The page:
Monday, June 05, 2006


By Michelle Malkin · June 05, 2006 09:40 AM
Thousands of public school students across the country walked out of their classrooms this spring on multiple occasions to protest immigration enforcement proposals in Congress. Few were punished. In many cases, teachers and school officials encouraged their political activities.
Why didn't you hear about students organizing counter-demonstrations on behalf of strengthened borders?
Here's a clue:

The public interest firm of Lively, Ackerman & Cowles
( filed suit on behalf of Jurupa Valley High School
student Joshua Denhalter late last week. The First Amendment suit alleges that
the public high school has intentionally interfered with his right to speak out
on the issue of illegal immigration. Case Number RIC450811 was filed in
Riverside County Superior Court.
Mr. Denhalter alleges that on March 27,
2006, dozens of high school students, mostly of Mexican-American descent,
illegally walked out of school in protest of legislation that was being proposed
by the U.S. Congress (HR4437) concerning illegal immigration. He was not one of
these students and chose to act lawfully.
Instead of illegally walking out of
school and being truant, Denhalter chose to organize a legitimate and lawful
counter-protest/assembly during the lunch hour on or about March 30, 2006. The
peaceable assembly was to take place across from the school on a public sidewalk
(i.e., a traditional public forum).
The peaceable assembly would not have
disrupted school activities because Jurupa Valley High School has an “open
lunch” period. This means that students are free to come and go during this
time. As such, any student could have “walked out” during the lunch to attend
the assembly and there would be no disruption or violation of truancy
On the morning of March 30, 2006, Denhalter began handing out flyers
for his event. That same morning, around 7:30 AM, he was approached by school
officials and told that he could not hand out flyers advertising his First
Amendment protected activities. He refused to give up his right to pass out
handbills/flyers. As a result of his refusal to give up his constitutional
rights, Denhalter was suspended for “handing out flyers (before school)
advocating the disruption of school activities”. However, the school did not
punish the dozens of students who walked out in violation of the law several
days before.
Furthermore, between March 27 and March 30, 2006, the school
allowed MECHA to sponsor an on-campus rally in opposition to HR4437. Denhalter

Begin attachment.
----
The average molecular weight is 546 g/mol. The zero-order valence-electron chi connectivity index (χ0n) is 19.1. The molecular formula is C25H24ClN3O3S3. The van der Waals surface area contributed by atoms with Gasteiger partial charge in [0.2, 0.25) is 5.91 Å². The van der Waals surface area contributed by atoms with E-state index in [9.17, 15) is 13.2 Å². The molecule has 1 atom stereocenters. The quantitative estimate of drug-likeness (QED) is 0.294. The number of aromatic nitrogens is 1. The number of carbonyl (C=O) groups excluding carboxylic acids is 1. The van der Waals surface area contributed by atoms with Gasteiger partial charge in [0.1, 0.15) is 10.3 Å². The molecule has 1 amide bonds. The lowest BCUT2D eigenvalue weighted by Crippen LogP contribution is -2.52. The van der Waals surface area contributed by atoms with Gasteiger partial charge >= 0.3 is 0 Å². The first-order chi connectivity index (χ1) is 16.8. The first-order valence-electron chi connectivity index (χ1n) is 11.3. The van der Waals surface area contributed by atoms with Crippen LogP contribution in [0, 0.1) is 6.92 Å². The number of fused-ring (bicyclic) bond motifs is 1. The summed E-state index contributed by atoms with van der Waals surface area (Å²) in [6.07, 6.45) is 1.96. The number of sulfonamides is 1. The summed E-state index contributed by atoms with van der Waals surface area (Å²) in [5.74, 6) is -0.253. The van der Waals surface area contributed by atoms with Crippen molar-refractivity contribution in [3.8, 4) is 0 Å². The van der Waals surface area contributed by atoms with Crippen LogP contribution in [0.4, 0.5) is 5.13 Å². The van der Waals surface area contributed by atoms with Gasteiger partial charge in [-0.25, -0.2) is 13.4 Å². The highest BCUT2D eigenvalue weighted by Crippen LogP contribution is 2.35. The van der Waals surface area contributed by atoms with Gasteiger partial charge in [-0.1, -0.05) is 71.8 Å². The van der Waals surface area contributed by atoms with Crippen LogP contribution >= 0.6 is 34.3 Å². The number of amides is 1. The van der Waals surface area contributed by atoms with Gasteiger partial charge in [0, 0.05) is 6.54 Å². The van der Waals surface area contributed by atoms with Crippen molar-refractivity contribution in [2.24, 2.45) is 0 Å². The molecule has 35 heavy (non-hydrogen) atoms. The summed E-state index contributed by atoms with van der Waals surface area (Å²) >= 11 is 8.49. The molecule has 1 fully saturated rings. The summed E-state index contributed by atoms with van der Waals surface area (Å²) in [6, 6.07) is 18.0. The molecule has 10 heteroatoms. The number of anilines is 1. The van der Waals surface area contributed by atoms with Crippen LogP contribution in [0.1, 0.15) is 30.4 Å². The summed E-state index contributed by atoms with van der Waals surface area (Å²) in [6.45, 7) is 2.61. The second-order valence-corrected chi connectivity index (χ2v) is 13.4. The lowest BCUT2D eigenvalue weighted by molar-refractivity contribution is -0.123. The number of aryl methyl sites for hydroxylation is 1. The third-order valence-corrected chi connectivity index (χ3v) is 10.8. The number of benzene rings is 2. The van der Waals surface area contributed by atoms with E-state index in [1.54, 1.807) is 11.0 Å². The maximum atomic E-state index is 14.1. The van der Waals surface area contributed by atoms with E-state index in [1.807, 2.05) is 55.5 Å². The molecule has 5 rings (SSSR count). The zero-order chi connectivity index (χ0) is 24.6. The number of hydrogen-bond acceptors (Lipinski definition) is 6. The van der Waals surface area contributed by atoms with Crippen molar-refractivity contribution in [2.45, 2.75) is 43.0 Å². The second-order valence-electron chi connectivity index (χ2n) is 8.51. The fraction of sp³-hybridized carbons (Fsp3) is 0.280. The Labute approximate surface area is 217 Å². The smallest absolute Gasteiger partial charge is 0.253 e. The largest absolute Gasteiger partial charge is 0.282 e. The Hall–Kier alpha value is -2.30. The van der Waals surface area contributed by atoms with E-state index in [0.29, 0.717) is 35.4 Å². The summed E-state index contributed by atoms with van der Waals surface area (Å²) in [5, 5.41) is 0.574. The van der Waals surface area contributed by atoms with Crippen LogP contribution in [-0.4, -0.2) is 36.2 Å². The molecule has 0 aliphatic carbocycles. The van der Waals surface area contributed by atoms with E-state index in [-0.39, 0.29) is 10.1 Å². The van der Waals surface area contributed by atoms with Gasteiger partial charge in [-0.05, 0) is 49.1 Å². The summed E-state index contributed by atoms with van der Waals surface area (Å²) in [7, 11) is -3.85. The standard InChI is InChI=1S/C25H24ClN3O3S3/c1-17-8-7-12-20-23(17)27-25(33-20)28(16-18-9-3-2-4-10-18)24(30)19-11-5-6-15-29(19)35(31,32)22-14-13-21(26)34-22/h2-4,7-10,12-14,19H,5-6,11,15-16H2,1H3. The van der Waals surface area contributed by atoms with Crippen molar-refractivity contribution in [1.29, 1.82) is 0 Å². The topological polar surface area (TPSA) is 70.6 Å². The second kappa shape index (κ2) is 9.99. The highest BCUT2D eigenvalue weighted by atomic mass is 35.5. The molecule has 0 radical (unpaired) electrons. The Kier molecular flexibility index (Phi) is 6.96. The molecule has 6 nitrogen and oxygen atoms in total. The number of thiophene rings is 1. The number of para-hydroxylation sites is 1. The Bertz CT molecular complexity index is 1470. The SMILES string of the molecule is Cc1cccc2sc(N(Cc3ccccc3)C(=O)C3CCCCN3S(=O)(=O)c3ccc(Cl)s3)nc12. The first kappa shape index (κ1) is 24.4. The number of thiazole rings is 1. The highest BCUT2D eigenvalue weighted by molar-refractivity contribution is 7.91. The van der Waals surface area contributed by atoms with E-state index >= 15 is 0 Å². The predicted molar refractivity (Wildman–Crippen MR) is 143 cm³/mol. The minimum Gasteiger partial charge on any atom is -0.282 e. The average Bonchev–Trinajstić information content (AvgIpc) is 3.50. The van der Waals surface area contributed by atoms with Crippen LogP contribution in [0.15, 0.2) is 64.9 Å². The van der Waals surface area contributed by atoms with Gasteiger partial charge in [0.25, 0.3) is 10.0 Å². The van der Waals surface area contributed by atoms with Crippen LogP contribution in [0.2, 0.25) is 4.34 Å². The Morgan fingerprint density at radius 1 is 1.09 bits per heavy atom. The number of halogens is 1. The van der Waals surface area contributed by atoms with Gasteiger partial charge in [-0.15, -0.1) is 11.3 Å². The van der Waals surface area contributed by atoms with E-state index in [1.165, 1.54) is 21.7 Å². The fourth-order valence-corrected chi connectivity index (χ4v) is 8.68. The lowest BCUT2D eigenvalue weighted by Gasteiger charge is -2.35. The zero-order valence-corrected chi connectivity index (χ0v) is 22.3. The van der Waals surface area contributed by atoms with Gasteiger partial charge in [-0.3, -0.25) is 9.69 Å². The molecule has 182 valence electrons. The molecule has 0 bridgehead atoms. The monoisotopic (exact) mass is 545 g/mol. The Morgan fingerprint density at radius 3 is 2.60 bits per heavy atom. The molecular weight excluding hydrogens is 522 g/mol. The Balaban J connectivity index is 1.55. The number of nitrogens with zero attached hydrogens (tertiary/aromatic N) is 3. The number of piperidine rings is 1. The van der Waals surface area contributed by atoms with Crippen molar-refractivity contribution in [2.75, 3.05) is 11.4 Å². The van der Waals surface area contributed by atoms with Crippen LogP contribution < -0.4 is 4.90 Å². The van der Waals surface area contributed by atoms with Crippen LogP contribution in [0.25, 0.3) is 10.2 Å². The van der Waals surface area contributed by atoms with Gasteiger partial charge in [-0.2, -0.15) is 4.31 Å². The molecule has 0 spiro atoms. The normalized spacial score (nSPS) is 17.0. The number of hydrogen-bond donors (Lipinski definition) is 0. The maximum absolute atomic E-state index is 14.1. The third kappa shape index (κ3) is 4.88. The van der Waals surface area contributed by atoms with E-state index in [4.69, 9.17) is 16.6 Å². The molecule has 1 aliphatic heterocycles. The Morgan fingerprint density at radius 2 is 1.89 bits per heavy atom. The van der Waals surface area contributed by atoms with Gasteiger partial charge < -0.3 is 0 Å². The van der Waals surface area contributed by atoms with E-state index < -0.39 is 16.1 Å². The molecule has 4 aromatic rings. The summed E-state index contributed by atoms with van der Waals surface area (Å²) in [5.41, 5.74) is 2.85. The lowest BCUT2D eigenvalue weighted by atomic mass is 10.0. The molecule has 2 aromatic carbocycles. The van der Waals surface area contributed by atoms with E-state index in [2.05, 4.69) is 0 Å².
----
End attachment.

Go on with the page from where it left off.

asked for permission to sponsor a similar counter-rally on campus but was flatly
denied by the school district's board.
Finally, just the week before filing
of this complaint, on May 25, 2006, the school prohibited Denhalter from wearing
a “Save Our State” t-shirt by telling him that he needed to turn the shirt
inside out and not ever wear it again. The content of the political speech set
forth on the shirt was the sole basis for this censorship and prior restraint of
Denhalter’s rights. He seeks a restraining order allowing him to express himself
freely as to political matters until the end of the school year (i.e., June 21,
According to lead attorney Richard D. Ackerman, “This is one of the
worst governmental censorship cases I have seen in over a decade of practice. It
is simply unbelievable that a school district would take sides with those who
promote illegal activity over a student wishing to express his protected views
in a traditionally and legally acceptable manner. These officials must be
severely punished for their actions.” The law firm is handling this matter on a
pro bono basis. The firm says that temporary restraining orders will be sought
against the school within the next ten days.
Donations are being taken for
Denhalter's legal costs through the donation link at
Those interested in helping this young man can designate the money to be used
for the "Josh Denhalter First Amendment Fund." Tax deductible donations will
only be used to assist in his and related First Amendment cases. Mr. Denhalter
is going to boot camp five days after graduating from Jurupa Valley High School
and cannot afford the costs of this litigation.

Background, photos, and video at the Inland Valley Daily Bulletin.

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